Building statues of Maitreya is an important ritual associated with Maitreya. The benefits of building Maitreya statues include bringing inspiration for “creating and spreading positive human qualities,” “increasing our store of positive potential,” “helping the teachings of the historical Buddha last longer” and “shortening the time of darkness before Maitreya Buddha comes.” In hopes of bringing about these benefits, the Maitreya Project is planning to build a 500 ft/152m bronze statue of Maitreya in Kushinagar, Uttar Pradesh, India.


Projected Image of the Maitreya Project          








     Maitreya is seated with both feet on the ground, indicating he has not finished ascending from his throne. His hands are held in teaching Dharma and he is holding the stems of two lotuses. The lotus on his right supports the wheel of Dharma, representing that one day once the teachings of the present Buddha have diminished he will turn the wheel and teach pure Dharma. The lotus on his left supports one of his defining attributes, a vase filled with life-giving nectars. He is often depicted with half crossed eyes, a sign of spiritual detachment.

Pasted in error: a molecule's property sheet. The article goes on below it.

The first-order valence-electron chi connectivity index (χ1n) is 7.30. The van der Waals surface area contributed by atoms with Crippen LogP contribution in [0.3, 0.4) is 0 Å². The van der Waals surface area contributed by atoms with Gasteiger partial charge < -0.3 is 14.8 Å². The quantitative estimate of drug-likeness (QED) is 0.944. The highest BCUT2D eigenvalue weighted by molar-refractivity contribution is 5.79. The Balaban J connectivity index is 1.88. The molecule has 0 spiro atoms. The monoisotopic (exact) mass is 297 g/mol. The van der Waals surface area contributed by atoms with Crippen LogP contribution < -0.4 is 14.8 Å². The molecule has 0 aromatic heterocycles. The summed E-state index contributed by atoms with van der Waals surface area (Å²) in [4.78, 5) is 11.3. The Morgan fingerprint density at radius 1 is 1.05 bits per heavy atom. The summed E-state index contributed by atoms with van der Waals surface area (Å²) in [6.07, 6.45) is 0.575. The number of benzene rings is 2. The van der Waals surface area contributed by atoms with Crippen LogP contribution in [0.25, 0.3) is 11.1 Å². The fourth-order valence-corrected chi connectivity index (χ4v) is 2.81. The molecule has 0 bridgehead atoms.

Maitreya is still in his princely attire with carved necklaces, armbands, bracelets and earrings. Even though still dressed in lavish apparel his urna and the nimbus around his head show his divine status. Another sign of his intellect is his ushnisha, the cranial bump on top of his head, which some say looks like a small stupa in his hair (Tharpa).



     This bas-relief from the third-fifth century shows an enthroned Maitreya in the Tushita Heaven, a place where the bodhisattvas live before descending to the human realm. Two richly attired men, one of them being his brother Vasubanhu, are sitting on either side of him listening to him as the women in the balconies pay him homage.

     Like most sculptures of this time these objects were originally colored. These plaques were embedded in the walls of Buddhist edifices to illustrate the episodes from the life of the Buddha.